Concise Version: Seven Management Essentials for Nonsuicidal Self-Injury | Expert Perspective

Non-suicidal self-injury (NSSI) refers to the direct, intentional injury of an individual body tissue, but not intended to cause death. Cutting is the most common form of NSSI, other forms include burning, scraping/scratching the skin, interfering with wound healing, hitting, biting, self-poisoning, and purposefully engaging in non-recreational high-risk activities.

Although most individuals who practice NSSI have no intention of seeking death, suicidal ideation often precedes NSSI, and repeated NSSI is later Risk factors for suicide attempts.

A systematic review showed that NSSI is most common in adolescents and young adults, with a peak at 12-14 years of age. The incidence of NSSI is 7.5%-46.5% in adolescents, 38.9% in college students, and 4%-23% in adults.

There is currently no drug that has shown consistent efficacy against NSSI. Cognitive behavioral therapy (CBT) and dialectical behavioral therapy (DBT) are effective, but may not quench their thirst for patients who are in an emergency crisis. The following is a brief introduction to the management points of NSSI in adults; there are subtle differences between NSSI in adolescents, such as the need for parental observation and reduction of the risk of contagion, but the following content can also be referred to.

First, to explore the reasons for patients to implement NSSI.

Determining why a patient develops NSSI helps us empathize with them and place us in a More ideal treatment location.

The most frequently reported NSSI motivations include coping with pain and influencing others. In a systematic review, patient self-reported causes of NSSI also included: punishing oneself for having positive feelings, punishing others, coping with dissociative states (eg, actively pursuing numbness), seeking sensory stimulation (eg, creating excitement) , avoiding suicide (eg, getting rid of suicidal ideation), maintaining or testing boundaries, expressing or coping with sexual orientation, etc.

When exploring a patient’s motivation to perform NSSI, it should be determined whether the behavior is based on genuine suicidal desire. Given the association of NSSI with mood disorders, anxiety disorders, personality disorders, and other psychiatric disorders, it is necessary to evaluate patients for any underlying psychiatric disorders and to initiate appropriate psychiatric treatment.

Second, carry out suicide risk assessment.

Regardless of the patient’s reason for NSSI, it is necessary to develop an individualized, comprehensive approach to suicide risk Evaluation to find variable and immutable risk factors and protective factors for reference when formulating treatment plans.

Key factors for suicide risk assessment include, but are not limited to: current and past urge to perform NSSI, previous NSSI and suicide attempts, exposure to lethality opportunities for means, and the ability to follow a safety plan.

Third, avoid the danger and importance of rendering NSSI.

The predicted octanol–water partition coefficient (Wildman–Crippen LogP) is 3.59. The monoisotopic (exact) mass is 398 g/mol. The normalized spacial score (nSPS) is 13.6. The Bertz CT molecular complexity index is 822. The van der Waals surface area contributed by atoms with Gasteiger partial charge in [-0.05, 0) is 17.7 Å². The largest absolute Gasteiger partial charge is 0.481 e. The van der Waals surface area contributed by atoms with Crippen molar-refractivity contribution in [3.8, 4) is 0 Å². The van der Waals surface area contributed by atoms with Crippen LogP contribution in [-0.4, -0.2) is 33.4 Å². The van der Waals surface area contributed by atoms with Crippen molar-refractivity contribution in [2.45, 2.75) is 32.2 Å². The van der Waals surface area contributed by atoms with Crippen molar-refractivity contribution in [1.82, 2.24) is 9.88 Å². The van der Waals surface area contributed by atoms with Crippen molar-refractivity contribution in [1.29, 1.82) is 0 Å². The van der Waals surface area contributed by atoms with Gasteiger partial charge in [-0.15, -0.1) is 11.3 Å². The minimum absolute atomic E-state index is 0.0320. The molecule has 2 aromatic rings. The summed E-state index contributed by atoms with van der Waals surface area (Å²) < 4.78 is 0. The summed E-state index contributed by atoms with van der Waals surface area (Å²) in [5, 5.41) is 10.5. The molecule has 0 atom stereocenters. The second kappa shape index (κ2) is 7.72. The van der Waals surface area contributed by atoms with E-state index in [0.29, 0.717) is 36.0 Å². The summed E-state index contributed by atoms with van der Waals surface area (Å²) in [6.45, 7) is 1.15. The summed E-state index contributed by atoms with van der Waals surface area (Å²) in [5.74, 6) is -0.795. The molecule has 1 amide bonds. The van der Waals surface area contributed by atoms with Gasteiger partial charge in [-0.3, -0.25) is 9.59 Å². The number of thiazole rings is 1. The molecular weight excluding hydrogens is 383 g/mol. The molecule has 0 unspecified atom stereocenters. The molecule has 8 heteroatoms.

If the patient’s NSSI is driven by genuine suicidal A hospital order and/or medication will be considered.

However, since most NSSIs are not driven by true suicidal urges, physician overreaction may inadvertently convey to patients a The message that self-injury is an effective way to maintain others’ attention to themselves, which in turn reinforces their behavior to seek support in this way when they are distressed. Also, overreacting does not help patients understand and cope with the reasons behind self-injurious behavior.

Fourth, avoid exposing patients to lethal methods.

Avoid exposing the patient to firearms, sharps, drugs, Potential poison, can effectively reduce suicide rate, and also reduce the possibility of individual implementation of NSSI.

It is important to ask the patient repeatedly if they have acquired a new tool, and to listen to the patient if they have information about it that they have not been told. It is also necessary to ask whether the patient has moved some of the existing means to other, more convenient places.

V. Improve the security plan.

The written safety plan includes a range of red flags (eg, thoughts, images, moods, situations, behaviors) ), coping strategies (eg, going out for a walk, exercising, engaging in hobbies, socializing with friends and family), and contact information for a 24-hour crisis helpline, emergency department, psychiatrist, etc.

The Suicide Prevention Resource Center (SPRC) provides a template for a safety program: /Brown_StanleySafetyPlanTemplate.pdf.8 for reference.

Six, express empathy.

In a sense, individuals implementing NSSI are signaling desperate help and needing attention and supportive responses, one of which is effective by offering empathy. In addition to expressing concern and empathy, empathy involves recognizing and sharing a patient’s emotions. Through empathy, we can also consider what words can be said to the patient and what words are not suitable to say, so as to avoid resistance in communication.

7. Manage countertransference.

You may have some negative feelings about the individual who implements NSSI, or even direct self-harm Intentional behavior for the patient to try to gain attention. However, this feeling may lead you to ignore the meaning of the patient’s behavior, which in turn pushes him toward a more dangerous self-harm behavior.

Acknowledging your concern for implementing NSSIndividuals of I have negative feelings such as ridicule, and understanding why they feel these feelings helps to better understand patients, improve doctor-patient cooperation, and do not delay the timely development of appropriate treatment measures.

Source: Kaustubh G. Joshi, MD . Caring for adults who engage in nonsuicidal self-injury. Current Psychiatry. 2021 January;20(01):11, 45 | doi:10.12788/cp.0081

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